New Zealand group wants Samoans to use smart phones to tackle rubbish
Small pieces of data can have a large impact on the environment, a New Zealand charity believes.
Sustainable Coastlines, focused on helping people clean up local coast lines is in Samoa this week to meet the region’s leaders and introduce their new online waste management tool, Litter Intelligence.
Litter Intelligence is a database, compiled by citizen scientists doing small scale beach clean-ups where they live.
Co-founder Camden Howitt said it can be used by anyone with minimal effort or organisation. It requires a smart phone to capture the data on a website (which can be used offline), and basic measuring tools to set out a survey area, and weigh the rubbish.
“This program is very good because you’ll be able to find what that local problem is and pinpoint it either with individual action, community or household action or business action, or policy or even infrastructure action,” he said.
“It only needs a small amount of training but because it’s science it requires a bit of support,” which he and his team are providing for free.
On Saturday morning, to show the Pacific Environment Forum how it works, Mr. Howitt and Sustainable Coastlines General Manager Ryley Webster led a beach cleaning in Sogi, which covered just 100 metres of coastline, and collected 3516 pieces of rubbish, 2414 of which were glass or ceramic pieces.
They also found 597 pieces of plastic, most of which was cigarettes, food wrappers and plastic bags, and 33 cardboard boxes or fragments, 114 pieces of foil wrappers and 69 pieces of Styrofoam.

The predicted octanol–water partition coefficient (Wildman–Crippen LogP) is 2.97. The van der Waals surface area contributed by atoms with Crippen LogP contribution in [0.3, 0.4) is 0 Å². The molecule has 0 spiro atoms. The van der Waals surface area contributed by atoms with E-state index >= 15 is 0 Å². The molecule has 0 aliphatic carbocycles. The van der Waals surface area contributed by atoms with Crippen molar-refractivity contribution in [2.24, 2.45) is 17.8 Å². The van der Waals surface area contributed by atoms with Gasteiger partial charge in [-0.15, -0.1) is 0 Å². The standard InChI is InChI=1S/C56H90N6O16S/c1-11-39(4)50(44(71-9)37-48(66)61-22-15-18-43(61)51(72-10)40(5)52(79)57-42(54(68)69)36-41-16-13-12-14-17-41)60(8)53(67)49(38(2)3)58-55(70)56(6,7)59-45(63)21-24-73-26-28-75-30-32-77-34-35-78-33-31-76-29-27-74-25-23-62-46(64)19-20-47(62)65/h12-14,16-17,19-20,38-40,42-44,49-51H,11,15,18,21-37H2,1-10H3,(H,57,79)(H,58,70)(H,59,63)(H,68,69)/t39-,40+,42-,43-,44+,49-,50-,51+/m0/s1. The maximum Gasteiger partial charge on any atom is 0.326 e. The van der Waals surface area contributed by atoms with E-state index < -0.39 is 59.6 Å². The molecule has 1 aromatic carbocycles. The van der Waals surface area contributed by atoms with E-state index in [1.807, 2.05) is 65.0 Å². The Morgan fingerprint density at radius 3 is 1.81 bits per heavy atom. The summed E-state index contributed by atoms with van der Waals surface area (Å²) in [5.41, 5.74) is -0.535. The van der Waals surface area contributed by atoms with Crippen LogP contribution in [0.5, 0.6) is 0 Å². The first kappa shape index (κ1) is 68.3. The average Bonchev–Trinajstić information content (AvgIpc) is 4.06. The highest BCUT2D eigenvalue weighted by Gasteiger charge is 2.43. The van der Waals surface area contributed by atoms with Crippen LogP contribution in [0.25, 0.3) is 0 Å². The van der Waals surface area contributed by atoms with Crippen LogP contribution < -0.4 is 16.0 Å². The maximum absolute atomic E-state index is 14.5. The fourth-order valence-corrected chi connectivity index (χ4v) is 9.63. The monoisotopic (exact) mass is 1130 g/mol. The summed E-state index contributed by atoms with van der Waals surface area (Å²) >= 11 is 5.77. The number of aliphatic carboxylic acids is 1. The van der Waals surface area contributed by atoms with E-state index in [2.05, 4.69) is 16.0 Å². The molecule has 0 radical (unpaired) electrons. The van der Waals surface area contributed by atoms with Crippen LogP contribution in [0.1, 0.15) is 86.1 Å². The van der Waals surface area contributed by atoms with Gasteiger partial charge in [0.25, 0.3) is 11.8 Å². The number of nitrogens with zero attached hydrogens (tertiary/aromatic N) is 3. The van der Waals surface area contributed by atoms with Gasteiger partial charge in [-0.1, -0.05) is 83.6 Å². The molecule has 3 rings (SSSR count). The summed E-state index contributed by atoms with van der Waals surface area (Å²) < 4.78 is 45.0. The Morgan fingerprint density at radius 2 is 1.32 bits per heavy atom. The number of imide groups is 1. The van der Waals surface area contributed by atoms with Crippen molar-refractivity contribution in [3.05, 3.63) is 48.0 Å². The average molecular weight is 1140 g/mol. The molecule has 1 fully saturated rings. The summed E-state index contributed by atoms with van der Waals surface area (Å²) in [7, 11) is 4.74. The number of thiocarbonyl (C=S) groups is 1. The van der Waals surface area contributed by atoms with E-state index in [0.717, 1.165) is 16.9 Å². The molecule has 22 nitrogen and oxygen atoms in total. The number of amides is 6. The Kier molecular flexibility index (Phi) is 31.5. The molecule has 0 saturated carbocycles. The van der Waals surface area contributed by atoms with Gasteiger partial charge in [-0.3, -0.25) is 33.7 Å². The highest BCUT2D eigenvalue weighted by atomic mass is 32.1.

To ensure a scientifically rigorous process, Mr. Howitt and Mr. Webster trained the 50 volunteers on the Litter Intelligence method: choosing a safe monitoring site, measuring the survey area, collecting and auditing the litter and uploading the results into the online database into categories.
The pair will present the waste audit results to the Pacific Environment Forum on Monday, hoping to offer their tool and training to as many countries in the Pacific as possible. Anyone can read the results online.
Samoa’s Ministry of Natural Resources and Environment attended the clean-up, and Principal Chemical and Hazardous Waste Officer Fiasosoitamalii Siaosi said the tool looks great, and more manageable than the waste audit beach-cleans the ministry has organised in the past.
“I like the idea of getting a sample of the site,” she said.
“The waste audit we used to do, we collected a whole area and from there we weighed to get a sample, but this way it’s ideal.
“When we come to the sorting part, it’s easier to sort because it’s just a little bit of trash we have collected, and where we entered the data, it’s very scientific.”
Mr. Howitt said big community clean ups, especially when waste auditing is involved can seem daunting to people, and are hard to organise.
But with Litter Intelligence, any group can clean any beach, and help build a useful database at the same time.
“The more data points we get, the better,” he said.
“And the better the spread, as in the more beaches around the Pacific we can monitor, the more accurate the data is, because we see the issue is very different in different places.”
Ocean currents on different sides of different islands will reveal different kinds of rubbish, both from local use and unfortunately from other countries too.
All that information can be used to inform better waste management policy and action.
Sustainable Coastlines set up the first beach monitoring site in Gisborne last October. Since then, another 72 beaches in New Zealand have come on board, and at least a quarter of those are organised by school groups, Mr. Howitt said.
“There is a lot of highly valuable learning in this program, particularly around science, but also around math and creative things like media.
“You can create really interesting stories, videos about what you have found, or artwork projects based on what you’ve found.”